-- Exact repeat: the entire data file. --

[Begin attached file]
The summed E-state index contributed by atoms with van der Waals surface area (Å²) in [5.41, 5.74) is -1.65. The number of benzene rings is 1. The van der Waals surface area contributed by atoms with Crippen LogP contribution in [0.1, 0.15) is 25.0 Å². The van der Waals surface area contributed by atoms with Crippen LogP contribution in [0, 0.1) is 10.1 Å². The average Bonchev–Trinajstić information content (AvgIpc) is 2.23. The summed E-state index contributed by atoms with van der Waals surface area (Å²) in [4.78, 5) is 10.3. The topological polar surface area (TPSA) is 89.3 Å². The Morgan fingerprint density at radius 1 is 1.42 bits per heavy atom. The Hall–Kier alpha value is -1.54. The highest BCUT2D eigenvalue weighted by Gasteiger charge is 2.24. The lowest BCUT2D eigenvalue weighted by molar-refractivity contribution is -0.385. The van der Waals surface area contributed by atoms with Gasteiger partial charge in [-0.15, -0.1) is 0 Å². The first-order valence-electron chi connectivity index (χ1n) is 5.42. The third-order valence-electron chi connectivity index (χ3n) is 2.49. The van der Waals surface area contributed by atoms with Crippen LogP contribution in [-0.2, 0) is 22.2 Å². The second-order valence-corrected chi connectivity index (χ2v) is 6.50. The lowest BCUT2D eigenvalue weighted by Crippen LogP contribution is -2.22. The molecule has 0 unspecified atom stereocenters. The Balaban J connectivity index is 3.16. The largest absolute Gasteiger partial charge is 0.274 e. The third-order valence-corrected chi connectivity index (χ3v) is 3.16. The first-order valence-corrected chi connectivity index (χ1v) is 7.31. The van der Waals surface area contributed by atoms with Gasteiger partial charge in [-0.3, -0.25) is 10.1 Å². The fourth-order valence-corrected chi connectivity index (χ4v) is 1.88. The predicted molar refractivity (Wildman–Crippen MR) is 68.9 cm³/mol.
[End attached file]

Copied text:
The summed E-state index contributed by atoms with van der Waals surface area (Å²) in [5.41, 5.74) is -1.65. The number of benzene rings is 1. The van der Waals surface area contributed by atoms with Crippen LogP contribution in [0.1, 0.15) is 25.0 Å². The van der Waals surface area contributed by atoms with Crippen LogP contribution in [0, 0.1) is 10.1 Å². The average Bonchev–Trinajstić information content (AvgIpc) is 2.23. The summed E-state index contributed by atoms with van der Waals surface area (Å²) in [4.78, 5) is 10.3. The topological polar surface area (TPSA) is 89.3 Å². The Morgan fingerprint density at radius 1 is 1.42 bits per heavy atom. The Hall–Kier alpha value is -1.54. The highest BCUT2D eigenvalue weighted by Gasteiger charge is 2.24. The lowest BCUT2D eigenvalue weighted by molar-refractivity contribution is -0.385. The van der Waals surface area contributed by atoms with Gasteiger partial charge in [-0.15, -0.1) is 0 Å². The first-order valence-electron chi connectivity index (χ1n) is 5.42. The third-order valence-electron chi connectivity index (χ3n) is 2.49. The van der Waals surface area contributed by atoms with Crippen LogP contribution in [-0.2, 0) is 22.2 Å². The second-order valence-corrected chi connectivity index (χ2v) is 6.50. The lowest BCUT2D eigenvalue weighted by Crippen LogP contribution is -2.22. The molecule has 0 unspecified atom stereocenters. The Balaban J connectivity index is 3.16. The largest absolute Gasteiger partial charge is 0.274 e. The third-order valence-corrected chi connectivity index (χ3v) is 3.16. The first-order valence-corrected chi connectivity index (χ1v) is 7.31. The van der Waals surface area contributed by atoms with Gasteiger partial charge in [-0.3, -0.25) is 10.1 Å². The fourth-order valence-corrected chi connectivity index (χ4v) is 1.88. The predicted molar refractivity (Wildman–Crippen MR) is 68.9 cm³/mol.